The Japan Casino Regulatory Commission has requested the government increase its annual budget by JPY0.35bn.
Japan.- The Japan Casino Regulatory Commission has asked the national government for an increase in its annual budget of almost 10 per cent for the 2023 financial year, taking it to JPY3.88bn (US$27.7m). That would be an increase of JPY0.35bn from the 2022 budget and would cover an expected increase in the regulator’s staff.
The commission expects its staff numbers to increase by 12.7 per cent to 177 in the next year. The Japan Casino Regulatory Commission estimated its personnel and operational costs would rise by JPY160m year-on-year to JPY2.85bn as it sets up a structure to supervise casino operators. Other costs would reach JPY460m, up by JPY70m.
The cost of “auditing casino operators and others to verify eligibility to issue casino licenses” has been estimated at JPY220m and the cost of establishing an information technology (IT) system to check whether casino operators and others are eligible to issue casino licences is estimated at JPY60m.
Japan is to assess two bids for integrated resort licences. Osaka and Nagasaki have submitted IR District Development Plans approved by their city councils and prefectural assemblies. However, it’s unlikely a casino resort will open in Japan before the end of this decade, even if both applicants receive approval from national government.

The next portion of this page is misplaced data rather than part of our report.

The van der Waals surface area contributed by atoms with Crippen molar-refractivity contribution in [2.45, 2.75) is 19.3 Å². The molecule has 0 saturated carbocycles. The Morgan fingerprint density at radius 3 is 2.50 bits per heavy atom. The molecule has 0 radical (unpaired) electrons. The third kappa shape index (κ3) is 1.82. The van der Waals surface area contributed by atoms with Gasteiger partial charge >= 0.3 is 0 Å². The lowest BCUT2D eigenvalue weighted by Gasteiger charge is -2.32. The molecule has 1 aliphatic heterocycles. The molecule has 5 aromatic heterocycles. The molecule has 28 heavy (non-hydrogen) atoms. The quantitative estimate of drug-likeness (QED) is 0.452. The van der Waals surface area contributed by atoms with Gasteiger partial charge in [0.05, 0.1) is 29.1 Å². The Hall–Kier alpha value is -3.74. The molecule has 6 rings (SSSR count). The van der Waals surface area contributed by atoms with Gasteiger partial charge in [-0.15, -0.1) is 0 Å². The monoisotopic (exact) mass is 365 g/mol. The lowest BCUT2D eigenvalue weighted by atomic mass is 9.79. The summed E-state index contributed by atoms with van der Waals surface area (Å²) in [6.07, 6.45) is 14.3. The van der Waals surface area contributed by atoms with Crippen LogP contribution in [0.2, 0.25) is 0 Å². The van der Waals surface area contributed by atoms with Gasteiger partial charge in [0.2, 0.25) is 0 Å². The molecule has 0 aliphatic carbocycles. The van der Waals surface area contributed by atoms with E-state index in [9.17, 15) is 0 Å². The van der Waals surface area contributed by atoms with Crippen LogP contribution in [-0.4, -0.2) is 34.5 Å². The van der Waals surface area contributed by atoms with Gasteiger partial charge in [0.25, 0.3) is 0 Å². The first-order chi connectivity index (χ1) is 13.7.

Japan highlights importance of IRs to tourism reactivation
A Japanese government paper – “Basic Policy on Economic and Fiscal Management and Reform 2022” – highlights the importance of integrated resorts to the country. It says the construction of IRs responds to a need to reactivate tourism after the Covid-19 pandemic, which has paralysed the sector for two years.
The document reaffirms the commitment of authorities to vigorously promote the development of IRs and the regulation of casinos. Last October, Tetsuo Saito, Japan’s minister of land, infrastructure, transport and tourism said the country hopes to receive 60 million inbound visitors by 2030 and said IRs would be vital.